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Quote:
Originally Posted by heartbeat View Post
(Correct Answer: C—Surgical resection)

Besides the commonly seen pseudocysts, a number of other cystic lesions may occur in the pancreas, including true cysts and cystic neoplasms. Serous cystic neoplasms are benign, but mucin-producing cystic neoplasms may follow a more malignant course. Mucinous cystic neoplasms present as large cystic collections (cystadenomas and cystadenocarcinomas) and may be relatively asymptomatic. Most cystic neoplasms occur in middle-aged patients, particularly women. They are often mistaken for pseudocysts and inappropriately treated as such. These cystic neoplasms may follow an initially benign course, but when they undergo malignant degeneration, outcomes are as poor as in patients with standard adenocarcinoma. The presence of a cystic collection of the pancreas in a middle-aged (particularly female) patient without a previous history of pancreatitis should immediately suggest a cystic neoplasm, not a pseudocyst. The diagnosis of a cystic neoplasm requires histologic evidence of epithelial or neoplastic tissue in the cyst wall. When these collections are mistaken for pseudocysts, treatment involves drainage, and no tissue is obtained to allow differentiation of a cystic neoplasm from a pseudocyst. The therapy of choice for cystic neoplasms is surgical resection, not drainage.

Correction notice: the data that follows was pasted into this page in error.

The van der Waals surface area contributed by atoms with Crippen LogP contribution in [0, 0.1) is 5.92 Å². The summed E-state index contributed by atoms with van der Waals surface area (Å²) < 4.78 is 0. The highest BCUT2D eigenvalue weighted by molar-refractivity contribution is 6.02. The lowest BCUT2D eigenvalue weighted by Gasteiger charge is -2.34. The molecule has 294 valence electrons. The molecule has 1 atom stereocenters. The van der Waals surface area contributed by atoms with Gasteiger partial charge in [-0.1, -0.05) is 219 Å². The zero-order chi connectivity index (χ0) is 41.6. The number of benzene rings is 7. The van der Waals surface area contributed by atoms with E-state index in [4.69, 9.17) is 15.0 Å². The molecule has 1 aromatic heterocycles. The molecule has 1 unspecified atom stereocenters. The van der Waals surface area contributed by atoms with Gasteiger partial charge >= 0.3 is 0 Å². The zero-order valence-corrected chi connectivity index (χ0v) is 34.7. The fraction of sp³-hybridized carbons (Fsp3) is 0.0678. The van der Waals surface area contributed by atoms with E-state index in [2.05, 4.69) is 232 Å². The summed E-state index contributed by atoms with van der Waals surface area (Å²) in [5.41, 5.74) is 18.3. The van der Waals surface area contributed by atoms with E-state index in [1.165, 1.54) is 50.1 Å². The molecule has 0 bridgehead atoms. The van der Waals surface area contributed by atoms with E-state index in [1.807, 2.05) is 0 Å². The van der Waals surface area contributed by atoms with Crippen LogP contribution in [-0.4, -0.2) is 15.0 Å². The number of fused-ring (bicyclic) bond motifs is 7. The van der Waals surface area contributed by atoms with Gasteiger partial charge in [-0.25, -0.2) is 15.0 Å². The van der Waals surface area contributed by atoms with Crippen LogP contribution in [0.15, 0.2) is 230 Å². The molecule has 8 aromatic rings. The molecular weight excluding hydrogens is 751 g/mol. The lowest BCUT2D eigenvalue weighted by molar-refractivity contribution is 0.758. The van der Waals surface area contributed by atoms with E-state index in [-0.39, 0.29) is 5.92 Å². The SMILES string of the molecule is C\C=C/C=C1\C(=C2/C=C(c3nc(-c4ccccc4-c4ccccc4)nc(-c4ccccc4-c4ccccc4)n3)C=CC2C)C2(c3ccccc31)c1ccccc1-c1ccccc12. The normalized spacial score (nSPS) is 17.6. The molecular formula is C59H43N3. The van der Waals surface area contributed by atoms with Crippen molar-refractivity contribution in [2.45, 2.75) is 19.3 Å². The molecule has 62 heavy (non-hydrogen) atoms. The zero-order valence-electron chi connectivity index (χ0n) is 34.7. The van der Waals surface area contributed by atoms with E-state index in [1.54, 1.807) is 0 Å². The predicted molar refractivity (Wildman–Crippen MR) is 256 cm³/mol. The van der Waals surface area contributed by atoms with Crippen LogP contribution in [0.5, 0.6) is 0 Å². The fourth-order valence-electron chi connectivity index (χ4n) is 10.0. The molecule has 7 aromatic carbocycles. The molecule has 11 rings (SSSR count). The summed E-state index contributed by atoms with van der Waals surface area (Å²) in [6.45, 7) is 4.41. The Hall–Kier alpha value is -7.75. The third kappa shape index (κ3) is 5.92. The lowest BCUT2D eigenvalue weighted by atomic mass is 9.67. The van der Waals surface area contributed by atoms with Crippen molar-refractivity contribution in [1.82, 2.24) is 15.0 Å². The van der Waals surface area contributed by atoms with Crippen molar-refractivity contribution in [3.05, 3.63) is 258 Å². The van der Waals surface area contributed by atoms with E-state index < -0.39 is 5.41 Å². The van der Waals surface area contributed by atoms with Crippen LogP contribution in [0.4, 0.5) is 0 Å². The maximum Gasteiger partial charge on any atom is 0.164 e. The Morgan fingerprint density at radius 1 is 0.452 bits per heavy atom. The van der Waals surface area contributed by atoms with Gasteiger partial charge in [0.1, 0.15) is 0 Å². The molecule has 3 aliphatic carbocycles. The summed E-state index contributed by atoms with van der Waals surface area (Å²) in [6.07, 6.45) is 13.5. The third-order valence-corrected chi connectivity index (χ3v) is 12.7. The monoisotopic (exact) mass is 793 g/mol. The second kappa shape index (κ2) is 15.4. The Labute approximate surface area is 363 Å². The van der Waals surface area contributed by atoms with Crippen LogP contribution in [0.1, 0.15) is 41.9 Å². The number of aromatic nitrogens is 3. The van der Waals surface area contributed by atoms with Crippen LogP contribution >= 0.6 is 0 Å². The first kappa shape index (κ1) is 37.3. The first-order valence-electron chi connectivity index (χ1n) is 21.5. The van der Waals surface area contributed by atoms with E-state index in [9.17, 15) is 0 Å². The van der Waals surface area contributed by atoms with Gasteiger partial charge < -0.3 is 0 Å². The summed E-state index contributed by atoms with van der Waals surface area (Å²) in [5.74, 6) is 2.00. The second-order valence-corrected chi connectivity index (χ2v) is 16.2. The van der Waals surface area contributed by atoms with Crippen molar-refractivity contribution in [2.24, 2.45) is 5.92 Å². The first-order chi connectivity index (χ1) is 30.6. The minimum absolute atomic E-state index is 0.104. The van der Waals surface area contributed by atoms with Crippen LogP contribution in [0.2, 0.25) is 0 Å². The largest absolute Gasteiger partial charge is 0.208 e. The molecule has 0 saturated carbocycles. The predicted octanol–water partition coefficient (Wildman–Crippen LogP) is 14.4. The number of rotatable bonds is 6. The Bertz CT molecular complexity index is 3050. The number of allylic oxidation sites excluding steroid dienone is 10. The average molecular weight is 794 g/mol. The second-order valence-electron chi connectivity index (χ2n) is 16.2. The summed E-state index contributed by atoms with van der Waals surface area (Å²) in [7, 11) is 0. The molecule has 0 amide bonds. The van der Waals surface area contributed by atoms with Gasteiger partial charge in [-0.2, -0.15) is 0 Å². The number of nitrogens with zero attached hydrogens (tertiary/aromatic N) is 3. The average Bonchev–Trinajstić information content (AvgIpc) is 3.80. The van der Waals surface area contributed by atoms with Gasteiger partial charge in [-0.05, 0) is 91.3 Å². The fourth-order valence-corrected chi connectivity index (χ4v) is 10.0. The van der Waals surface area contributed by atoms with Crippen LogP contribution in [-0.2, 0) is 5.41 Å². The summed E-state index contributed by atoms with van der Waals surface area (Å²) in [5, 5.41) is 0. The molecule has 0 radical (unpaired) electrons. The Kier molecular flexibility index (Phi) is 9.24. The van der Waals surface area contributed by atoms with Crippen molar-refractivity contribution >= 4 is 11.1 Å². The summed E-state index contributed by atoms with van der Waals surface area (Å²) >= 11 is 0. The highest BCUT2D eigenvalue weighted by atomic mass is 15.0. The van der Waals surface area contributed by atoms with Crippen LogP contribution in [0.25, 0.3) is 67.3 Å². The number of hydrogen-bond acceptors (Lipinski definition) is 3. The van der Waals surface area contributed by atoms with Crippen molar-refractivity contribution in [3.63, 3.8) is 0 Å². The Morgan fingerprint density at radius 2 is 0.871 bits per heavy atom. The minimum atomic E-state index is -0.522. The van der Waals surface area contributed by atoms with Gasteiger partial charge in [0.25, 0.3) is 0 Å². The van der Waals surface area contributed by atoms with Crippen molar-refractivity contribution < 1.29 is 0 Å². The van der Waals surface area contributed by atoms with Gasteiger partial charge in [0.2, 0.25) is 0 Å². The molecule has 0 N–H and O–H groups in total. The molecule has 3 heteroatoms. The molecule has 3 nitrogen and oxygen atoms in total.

what would be the managment of pancreatic pseudocyst

thank for ur questions they really useful
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Old 12-04-2012
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Quote:
Originally Posted by heartbeat View Post
(Correct Answer: C—Surgical resection)